He also told delegates: “You will have to tell them when.”

Kerevan added that there is a “major time bomb” in the sterlingisation plan, arguing that there was “no way” of creating reserves to bail out banks that were in trouble.

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After the vote, Kerevan told The Herald on Sunday: “I am pleased the membership has forced the leadership to accept for the first time that we will introduce a new currency as soon as practicable after independence. In the meantime, I think sterlingisation will start to unravel as a policy as soon as it is put under public scrutiny.”

Pamela Nash, chief executive of the pro-UK Scotland in Union campaign group, said: “The SNP has voted to fast-track its plan to scrap the pound and put salaries, mortgages and pensions at risk.

“In a huge challenge to Nicola Sturgeon’s authority, members have snubbed her proposal and voted to complete this reckless act even sooner than she wanted.”

Jackson Carlaw, interim leader of the Scottish Tories, said: “This is a profoundly embarrassing snub for the SNP leadership. And it shows that Nicola Sturgeon is now at the beck and call of an extreme economic agenda within the SNP which would rip the pound from our pockets as soon as possible.

“It only underlines the growing need to stand up against Nicola Sturgeon and say no to a second referendum so we can focus on what matters, not the SNP’s deeply dangerous plans to dump the pound.”

Two polls published last week showed that the public are opposed to the pound being scrapped in favour of a new currency.

A Survation poll, commissioned by Scotland in Union, found that 71% of respondents wanted to continue with the pound. Around 12% backed a separate currency.

Fewer than one in 10 (7%) of the 1,012 adults polled said they wanted to use the euro instead of the pound.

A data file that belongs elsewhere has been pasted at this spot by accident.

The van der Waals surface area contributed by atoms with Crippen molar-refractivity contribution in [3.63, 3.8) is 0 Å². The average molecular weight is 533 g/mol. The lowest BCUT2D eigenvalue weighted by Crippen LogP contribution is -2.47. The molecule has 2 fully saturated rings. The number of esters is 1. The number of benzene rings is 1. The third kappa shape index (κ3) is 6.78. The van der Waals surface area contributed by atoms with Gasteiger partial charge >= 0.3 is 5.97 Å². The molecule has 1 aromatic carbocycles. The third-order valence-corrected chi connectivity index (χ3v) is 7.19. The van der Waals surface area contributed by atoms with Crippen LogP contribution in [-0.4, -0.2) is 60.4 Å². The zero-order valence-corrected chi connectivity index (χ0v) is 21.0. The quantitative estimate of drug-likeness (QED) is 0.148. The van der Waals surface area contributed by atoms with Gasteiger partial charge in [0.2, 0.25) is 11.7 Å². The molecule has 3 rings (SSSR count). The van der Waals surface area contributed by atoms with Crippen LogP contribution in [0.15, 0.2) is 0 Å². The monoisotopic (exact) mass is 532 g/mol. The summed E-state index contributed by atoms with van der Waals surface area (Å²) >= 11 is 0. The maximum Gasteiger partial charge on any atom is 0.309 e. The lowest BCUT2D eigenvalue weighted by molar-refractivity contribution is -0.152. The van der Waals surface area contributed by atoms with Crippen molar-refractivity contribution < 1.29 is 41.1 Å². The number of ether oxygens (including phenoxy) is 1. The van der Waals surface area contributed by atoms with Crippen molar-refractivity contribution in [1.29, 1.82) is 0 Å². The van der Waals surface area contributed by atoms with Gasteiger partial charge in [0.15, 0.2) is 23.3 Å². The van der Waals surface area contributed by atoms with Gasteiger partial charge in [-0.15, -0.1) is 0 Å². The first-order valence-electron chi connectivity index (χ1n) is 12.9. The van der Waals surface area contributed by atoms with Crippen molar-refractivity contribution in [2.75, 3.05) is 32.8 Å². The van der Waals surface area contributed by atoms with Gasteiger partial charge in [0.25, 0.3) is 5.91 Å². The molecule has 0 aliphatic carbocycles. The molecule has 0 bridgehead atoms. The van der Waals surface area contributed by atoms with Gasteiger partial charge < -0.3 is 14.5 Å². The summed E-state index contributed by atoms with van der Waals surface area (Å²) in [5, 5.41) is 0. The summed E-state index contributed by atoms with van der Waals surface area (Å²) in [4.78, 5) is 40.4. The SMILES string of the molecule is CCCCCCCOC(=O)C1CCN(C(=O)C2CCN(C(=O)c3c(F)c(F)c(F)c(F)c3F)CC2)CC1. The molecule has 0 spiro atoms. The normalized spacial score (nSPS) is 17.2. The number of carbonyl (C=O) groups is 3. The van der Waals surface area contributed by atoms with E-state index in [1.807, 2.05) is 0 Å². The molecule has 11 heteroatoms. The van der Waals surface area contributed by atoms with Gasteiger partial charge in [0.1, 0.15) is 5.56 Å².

A YouGov poll published by a daily newspaper yesterday also found little support for the plan to gradually introduce a new currency after independence.

The survey found that 14% of those polled backed the proposal, while 17% were in favour of the euro. Only 5% of voters expressed a preference for a new currency straight after independence.

However, other poll data by the same company was more encouraging for supporters of independence with 49% of respondents backing independence, up from 45% in YouGov’s last poll for the same newspaper in June.

Meanwhile, Sturgeon will use her keynote speech tomorrow to attack the Conservatives for opposing indyref2.

She is expected to say: “The UK Government says it will block Scotland’s right to choose.

“A right to choose mandated in not just one but two Scottish elections. And endorsed by the Scottish Parliament.”

She will also say: “On Thursday, they tried to justify their position by saying there was no upsurge in support for independence. Two days later the latest opinion poll was already proving them wrong. It shows support for independence already up.”

Sturgeon will also announce plans that could see greater regulation of short-term let firms such as Airbnb: “We are asking for views on a new system of regulation to make short term lets subject to the same controls as any other accommodation.

“We want to give councils the power to control the number of lets and ensure they make a contribution to the services they use.”